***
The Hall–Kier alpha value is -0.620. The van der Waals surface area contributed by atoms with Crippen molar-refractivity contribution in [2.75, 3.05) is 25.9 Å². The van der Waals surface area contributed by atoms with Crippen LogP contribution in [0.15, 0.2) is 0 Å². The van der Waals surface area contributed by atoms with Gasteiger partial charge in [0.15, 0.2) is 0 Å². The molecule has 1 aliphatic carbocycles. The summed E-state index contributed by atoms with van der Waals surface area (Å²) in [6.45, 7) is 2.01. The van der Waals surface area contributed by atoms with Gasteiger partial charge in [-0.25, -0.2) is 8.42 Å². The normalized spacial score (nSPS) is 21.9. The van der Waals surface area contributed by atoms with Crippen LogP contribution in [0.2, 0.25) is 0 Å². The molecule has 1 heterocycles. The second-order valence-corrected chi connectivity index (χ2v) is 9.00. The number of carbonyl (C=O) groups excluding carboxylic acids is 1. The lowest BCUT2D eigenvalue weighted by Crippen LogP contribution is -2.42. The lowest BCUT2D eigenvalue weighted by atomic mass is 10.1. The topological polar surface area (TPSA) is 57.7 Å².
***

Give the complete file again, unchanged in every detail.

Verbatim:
The Hall–Kier alpha value is -0.620. The van der Waals surface area contributed by atoms with Crippen molar-refractivity contribution in [2.75, 3.05) is 25.9 Å². The van der Waals surface area contributed by atoms with Crippen LogP contribution in [0.15, 0.2) is 0 Å². The van der Waals surface area contributed by atoms with Gasteiger partial charge in [0.15, 0.2) is 0 Å². The molecule has 1 aliphatic carbocycles. The summed E-state index contributed by atoms with van der Waals surface area (Å²) in [6.45, 7) is 2.01. The van der Waals surface area contributed by atoms with Gasteiger partial charge in [-0.25, -0.2) is 8.42 Å². The normalized spacial score (nSPS) is 21.9. The van der Waals surface area contributed by atoms with Crippen LogP contribution in [0.2, 0.25) is 0 Å². The molecule has 1 heterocycles. The second-order valence-corrected chi connectivity index (χ2v) is 9.00. The number of carbonyl (C=O) groups excluding carboxylic acids is 1. The lowest BCUT2D eigenvalue weighted by Crippen LogP contribution is -2.42. The lowest BCUT2D eigenvalue weighted by atomic mass is 10.1. The topological polar surface area (TPSA) is 57.7 Å².